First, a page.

Last week Discover Financial Services settled an antitrust suit with Visa and MasterCard for an undisclosed sum and sent the stock price up 11 percent. The dispute revolved around whether Visa and MasterCard were blocking banks from having Discover accounts. Discover had sought $18 billion, but industry sources say the settlement will yield around $3 billion. One billion of the settlement must be paid to the former parent company of Discover, Morgan Stanley.
In the complaint filed four years ago, Discover charged the defendants, Visa and MasterCard as having “engaged in a continuing combination and conspiracy to organize and operate their general purpose cards in a manner that restrains competition.”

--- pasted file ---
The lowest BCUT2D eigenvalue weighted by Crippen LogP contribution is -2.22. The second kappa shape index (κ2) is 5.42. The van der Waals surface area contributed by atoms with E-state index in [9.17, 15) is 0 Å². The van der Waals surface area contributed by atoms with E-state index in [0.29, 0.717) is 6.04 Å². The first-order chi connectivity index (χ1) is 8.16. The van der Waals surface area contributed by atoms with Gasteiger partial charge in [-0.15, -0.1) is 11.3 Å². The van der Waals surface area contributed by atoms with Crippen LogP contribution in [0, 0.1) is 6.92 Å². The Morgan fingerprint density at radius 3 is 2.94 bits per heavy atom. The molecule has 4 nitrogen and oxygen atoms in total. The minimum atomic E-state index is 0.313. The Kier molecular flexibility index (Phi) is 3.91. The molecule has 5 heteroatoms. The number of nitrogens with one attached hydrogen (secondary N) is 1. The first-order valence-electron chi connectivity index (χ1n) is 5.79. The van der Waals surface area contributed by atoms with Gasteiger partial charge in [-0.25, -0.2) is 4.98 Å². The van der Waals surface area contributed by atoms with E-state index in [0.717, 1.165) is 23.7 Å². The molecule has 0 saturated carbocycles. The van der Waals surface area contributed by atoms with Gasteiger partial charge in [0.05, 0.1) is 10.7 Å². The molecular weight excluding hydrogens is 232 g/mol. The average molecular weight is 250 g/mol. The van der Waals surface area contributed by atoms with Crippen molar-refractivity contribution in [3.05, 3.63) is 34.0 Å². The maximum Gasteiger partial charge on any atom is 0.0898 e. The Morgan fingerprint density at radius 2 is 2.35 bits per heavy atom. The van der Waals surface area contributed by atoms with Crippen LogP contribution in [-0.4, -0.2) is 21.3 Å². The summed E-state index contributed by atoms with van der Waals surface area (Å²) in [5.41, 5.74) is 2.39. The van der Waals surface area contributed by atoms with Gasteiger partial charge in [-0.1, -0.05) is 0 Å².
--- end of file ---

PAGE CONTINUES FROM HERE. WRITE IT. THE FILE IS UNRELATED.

Visa, which has a 51 percent of the credit card market and MasterCard, with 28 percent, settled disputes with American Express in the last year in a similar allegation for nearly $4 billion. Discover’s share of the market is 3.8 percent.
According to a Reuters report, “U.S. courts have ruled that efforts by Visa and MasterCard, the world’s two biggest credit card companies, to restrict banks from working with rivals was anti-competitive and broke antitrust law.”
Visa had reportedly set aside a $3 billion litigation escrow account to cover such expected settlements.